A doc illustrating the difficuties of finding an historic place name.

+5 votes

This url tracks one search for a place-name and illustrates the kinks found in just the search for Mosbach.

Philipp Bauer of Mußbach

[Mussbach], Rhineland Pfalz, Germany


I've been learning genealogy for only 6 or 7 years. My biological German relatives are found in several places in Germany, including all border changes during and after wars. Town names changed. Switzerland and Holland relatives are also in that part of my tree.
in The Tree House by Living Berg G2G6 Mach 1 (19.3k points)
The years long stall in my finding records is frustrating, and at this point, the search for Mußbach above, is not relevant to my search. It must have made sense to me at the time. My German family names are very common ones. That's a problem. My paternal gf is an unnamed Ashkenazi Jew. My gm immigrated to CT in US, and my father bore her surname until he was adopted through her marriage in CT. She was b. in Karlsruhe, my father in Frankfurt am Main. So what does one do after years of looking?

1 Answer

+3 votes

It may not be relevant to your research anymore, but maybe some thoughts in general how to approach the search for hard to find towns can help others:

  • Sometimes it helps searching the language-specific Wikipedia for the towns, There tend to be way more villages or districts of larger towns listed. For Germany and German speaking areas outside Germany that is de.wikipedia.org.
  • Particularly the German Wikipedia often lists the name also as it sounds in the dialect of the area which can be completely different from the formal German name and hence end up in a completely different misspelling in English documents. Examples: Stuttgart - Schduegerd, München - Minga, Freiburg - Friburg, Aachen - Oche.
  • Consider umlauts - search results will differ whether an umlaut is used or not. Consider variant ways of rendering an umlaut: For a that can be ä, ae, æ, ae, depending on the time and type of document.
  • The use of the "long s" ſ can change the pronunciation depending on time and region: ſſ in Bohemia is pronounced sch, in Germany it would be only in the middle of a word and make the preceding vowel short, at the end of a word it would be written as ſs. Written in the middle of a word that would be similar to ſz making the preceding vowel long.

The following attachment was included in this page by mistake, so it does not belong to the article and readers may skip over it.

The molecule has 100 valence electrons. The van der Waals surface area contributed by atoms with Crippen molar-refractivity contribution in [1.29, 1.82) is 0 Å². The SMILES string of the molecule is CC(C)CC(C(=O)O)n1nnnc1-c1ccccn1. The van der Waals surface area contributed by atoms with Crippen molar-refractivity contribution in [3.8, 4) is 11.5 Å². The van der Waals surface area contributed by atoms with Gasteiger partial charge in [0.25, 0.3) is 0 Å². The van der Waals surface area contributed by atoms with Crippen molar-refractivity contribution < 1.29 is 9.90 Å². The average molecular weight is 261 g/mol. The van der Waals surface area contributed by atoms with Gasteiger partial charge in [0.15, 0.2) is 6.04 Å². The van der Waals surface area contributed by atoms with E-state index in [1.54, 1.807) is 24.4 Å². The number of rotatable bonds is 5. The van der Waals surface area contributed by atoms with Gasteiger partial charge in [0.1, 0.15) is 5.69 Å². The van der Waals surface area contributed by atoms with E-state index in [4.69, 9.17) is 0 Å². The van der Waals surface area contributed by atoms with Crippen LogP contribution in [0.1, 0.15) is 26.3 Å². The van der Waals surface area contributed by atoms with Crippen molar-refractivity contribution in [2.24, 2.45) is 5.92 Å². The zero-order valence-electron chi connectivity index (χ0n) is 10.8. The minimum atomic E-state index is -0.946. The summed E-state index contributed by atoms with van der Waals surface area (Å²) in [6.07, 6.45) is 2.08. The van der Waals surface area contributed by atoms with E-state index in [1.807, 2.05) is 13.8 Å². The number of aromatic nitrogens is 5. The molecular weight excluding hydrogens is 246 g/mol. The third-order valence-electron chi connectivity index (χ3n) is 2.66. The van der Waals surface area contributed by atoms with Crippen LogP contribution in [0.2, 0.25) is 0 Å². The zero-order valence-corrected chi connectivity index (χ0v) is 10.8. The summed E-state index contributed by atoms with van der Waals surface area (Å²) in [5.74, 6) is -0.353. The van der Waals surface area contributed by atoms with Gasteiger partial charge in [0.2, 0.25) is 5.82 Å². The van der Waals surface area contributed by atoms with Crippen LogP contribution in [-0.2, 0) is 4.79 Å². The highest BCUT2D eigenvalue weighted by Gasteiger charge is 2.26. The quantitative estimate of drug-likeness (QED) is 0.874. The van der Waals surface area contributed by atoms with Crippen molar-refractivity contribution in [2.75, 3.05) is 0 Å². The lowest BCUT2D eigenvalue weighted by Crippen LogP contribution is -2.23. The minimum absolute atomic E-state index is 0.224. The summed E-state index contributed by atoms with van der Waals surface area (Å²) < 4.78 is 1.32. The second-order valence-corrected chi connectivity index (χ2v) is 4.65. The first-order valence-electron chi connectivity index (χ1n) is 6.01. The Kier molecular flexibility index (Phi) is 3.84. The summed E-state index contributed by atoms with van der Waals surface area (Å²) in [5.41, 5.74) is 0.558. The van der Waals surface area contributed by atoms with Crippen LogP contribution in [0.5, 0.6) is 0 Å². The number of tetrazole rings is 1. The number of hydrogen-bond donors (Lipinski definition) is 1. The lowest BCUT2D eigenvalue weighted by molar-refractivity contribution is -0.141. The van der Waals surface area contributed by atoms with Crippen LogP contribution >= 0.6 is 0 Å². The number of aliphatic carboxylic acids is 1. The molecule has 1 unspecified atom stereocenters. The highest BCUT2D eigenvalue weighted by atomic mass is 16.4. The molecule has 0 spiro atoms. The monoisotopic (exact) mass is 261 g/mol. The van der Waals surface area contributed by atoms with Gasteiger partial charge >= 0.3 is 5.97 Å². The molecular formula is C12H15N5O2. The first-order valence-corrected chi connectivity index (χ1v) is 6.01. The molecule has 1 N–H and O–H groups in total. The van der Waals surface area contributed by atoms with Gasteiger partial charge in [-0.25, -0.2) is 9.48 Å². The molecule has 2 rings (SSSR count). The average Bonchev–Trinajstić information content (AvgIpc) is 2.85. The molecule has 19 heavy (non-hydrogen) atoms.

by Helmut Jungschaffer G2G6 Pilot (552k points)

Helmut, Thank you for your notes above. I must ask a couple of questions, for myself and for the many others who may be in the complexity of looking for similar items.

       What are the letters in English in the use of "the 'long S' or 'long s'"? [Yes, I've seen them  in type for years, surely. And wouldn't the the term or item be spelled in English as SS, or ss?] You represent them, I see your notes, as "Sometimes it helps searching the language-specific [to] Wikipedia for the towns, but I have confusion trying to figure out any similarities between the ones you speak specifically about and the ones that simply appear.

I'm not all too familiar with the use of the "long s" in English, my hunch would be to assume a "long s" was simply used in the middle of a word and a "round s" at the end. It would, therefore be correct to simply replace it with a modern "s" in transcriptions.

German dialects are quite different in their pronunciation from Hochdeutsch, the written German, to the extent that people from different areas in Germany with different dialects would have a hard time understanding each other if they wouldn't speak Hochdeutsch but their respective dialects. If some recent immigrant in the 18th or 19th century would have been asked where s/he was from and answered with the name of a town in his/her dialect the resulting record might look quite different from what we would expect knowing the official name.

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